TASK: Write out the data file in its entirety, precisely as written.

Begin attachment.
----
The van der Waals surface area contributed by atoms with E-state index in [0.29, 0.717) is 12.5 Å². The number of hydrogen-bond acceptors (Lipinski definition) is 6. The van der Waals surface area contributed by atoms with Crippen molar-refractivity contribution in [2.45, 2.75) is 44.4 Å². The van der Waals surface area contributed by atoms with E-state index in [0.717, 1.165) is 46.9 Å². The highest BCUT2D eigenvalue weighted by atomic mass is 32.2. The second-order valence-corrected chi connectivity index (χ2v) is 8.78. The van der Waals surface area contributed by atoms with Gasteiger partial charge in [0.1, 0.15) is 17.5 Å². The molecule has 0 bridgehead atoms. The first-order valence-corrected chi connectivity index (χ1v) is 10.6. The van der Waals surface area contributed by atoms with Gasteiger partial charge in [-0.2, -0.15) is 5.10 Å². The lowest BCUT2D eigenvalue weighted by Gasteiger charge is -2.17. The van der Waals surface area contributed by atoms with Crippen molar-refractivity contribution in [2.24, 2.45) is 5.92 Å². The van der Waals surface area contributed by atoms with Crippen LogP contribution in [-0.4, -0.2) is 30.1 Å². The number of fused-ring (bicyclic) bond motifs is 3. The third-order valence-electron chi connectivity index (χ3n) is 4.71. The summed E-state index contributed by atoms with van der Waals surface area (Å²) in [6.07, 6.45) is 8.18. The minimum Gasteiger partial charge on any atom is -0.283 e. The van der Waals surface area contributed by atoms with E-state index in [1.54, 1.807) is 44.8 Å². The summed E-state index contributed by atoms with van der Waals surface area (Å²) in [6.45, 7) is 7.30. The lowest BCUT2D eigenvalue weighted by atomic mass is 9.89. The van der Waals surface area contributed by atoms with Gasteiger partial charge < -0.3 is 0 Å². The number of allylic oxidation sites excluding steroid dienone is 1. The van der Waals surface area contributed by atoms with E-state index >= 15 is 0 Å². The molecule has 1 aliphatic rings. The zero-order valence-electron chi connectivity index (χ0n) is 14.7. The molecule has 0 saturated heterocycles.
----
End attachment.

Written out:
The van der Waals surface area contributed by atoms with E-state index in [0.29, 0.717) is 12.5 Å². The number of hydrogen-bond acceptors (Lipinski definition) is 6. The van der Waals surface area contributed by atoms with Crippen molar-refractivity contribution in [2.45, 2.75) is 44.4 Å². The van der Waals surface area contributed by atoms with E-state index in [0.717, 1.165) is 46.9 Å². The highest BCUT2D eigenvalue weighted by atomic mass is 32.2. The second-order valence-corrected chi connectivity index (χ2v) is 8.78. The van der Waals surface area contributed by atoms with Gasteiger partial charge in [0.1, 0.15) is 17.5 Å². The molecule has 0 bridgehead atoms. The first-order valence-corrected chi connectivity index (χ1v) is 10.6. The van der Waals surface area contributed by atoms with Gasteiger partial charge in [-0.2, -0.15) is 5.10 Å². The lowest BCUT2D eigenvalue weighted by Gasteiger charge is -2.17. The van der Waals surface area contributed by atoms with Crippen molar-refractivity contribution in [2.24, 2.45) is 5.92 Å². The van der Waals surface area contributed by atoms with Crippen LogP contribution in [-0.4, -0.2) is 30.1 Å². The number of fused-ring (bicyclic) bond motifs is 3. The third-order valence-electron chi connectivity index (χ3n) is 4.71. The summed E-state index contributed by atoms with van der Waals surface area (Å²) in [6.07, 6.45) is 8.18. The minimum Gasteiger partial charge on any atom is -0.283 e. The van der Waals surface area contributed by atoms with E-state index in [1.54, 1.807) is 44.8 Å². The summed E-state index contributed by atoms with van der Waals surface area (Å²) in [6.45, 7) is 7.30. The lowest BCUT2D eigenvalue weighted by atomic mass is 9.89. The van der Waals surface area contributed by atoms with Gasteiger partial charge < -0.3 is 0 Å². The number of allylic oxidation sites excluding steroid dienone is 1. The van der Waals surface area contributed by atoms with E-state index >= 15 is 0 Å². The molecule has 1 aliphatic rings. The zero-order valence-electron chi connectivity index (χ0n) is 14.7. The molecule has 0 saturated heterocycles.